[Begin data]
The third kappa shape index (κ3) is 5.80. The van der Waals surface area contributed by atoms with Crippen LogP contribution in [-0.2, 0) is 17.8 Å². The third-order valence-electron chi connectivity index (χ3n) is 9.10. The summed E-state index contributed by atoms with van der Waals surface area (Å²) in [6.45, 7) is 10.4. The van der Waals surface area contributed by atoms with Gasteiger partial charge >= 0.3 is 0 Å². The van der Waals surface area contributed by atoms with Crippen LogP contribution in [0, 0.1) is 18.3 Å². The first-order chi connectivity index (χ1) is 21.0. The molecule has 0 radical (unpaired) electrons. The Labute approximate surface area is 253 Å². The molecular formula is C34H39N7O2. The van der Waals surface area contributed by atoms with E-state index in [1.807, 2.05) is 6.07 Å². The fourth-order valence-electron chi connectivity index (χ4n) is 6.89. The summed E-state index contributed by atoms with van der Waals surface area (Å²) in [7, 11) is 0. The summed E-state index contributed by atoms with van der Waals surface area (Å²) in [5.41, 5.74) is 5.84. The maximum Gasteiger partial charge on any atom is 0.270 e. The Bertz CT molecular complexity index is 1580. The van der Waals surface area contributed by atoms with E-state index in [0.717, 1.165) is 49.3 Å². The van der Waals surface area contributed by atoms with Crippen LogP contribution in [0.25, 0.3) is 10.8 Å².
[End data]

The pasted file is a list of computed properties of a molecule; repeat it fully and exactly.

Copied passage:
The third kappa shape index (κ3) is 5.80. The van der Waals surface area contributed by atoms with Crippen LogP contribution in [-0.2, 0) is 17.8 Å². The third-order valence-electron chi connectivity index (χ3n) is 9.10. The summed E-state index contributed by atoms with van der Waals surface area (Å²) in [6.45, 7) is 10.4. The van der Waals surface area contributed by atoms with Gasteiger partial charge >= 0.3 is 0 Å². The van der Waals surface area contributed by atoms with Crippen LogP contribution in [0, 0.1) is 18.3 Å². The first-order chi connectivity index (χ1) is 21.0. The molecule has 0 radical (unpaired) electrons. The Labute approximate surface area is 253 Å². The molecular formula is C34H39N7O2. The van der Waals surface area contributed by atoms with E-state index in [1.807, 2.05) is 6.07 Å². The fourth-order valence-electron chi connectivity index (χ4n) is 6.89. The summed E-state index contributed by atoms with van der Waals surface area (Å²) in [7, 11) is 0. The summed E-state index contributed by atoms with van der Waals surface area (Å²) in [5.41, 5.74) is 5.84. The maximum Gasteiger partial charge on any atom is 0.270 e. The Bertz CT molecular complexity index is 1580. The van der Waals surface area contributed by atoms with E-state index in [0.717, 1.165) is 49.3 Å². The van der Waals surface area contributed by atoms with Crippen LogP contribution in [0.25, 0.3) is 10.8 Å².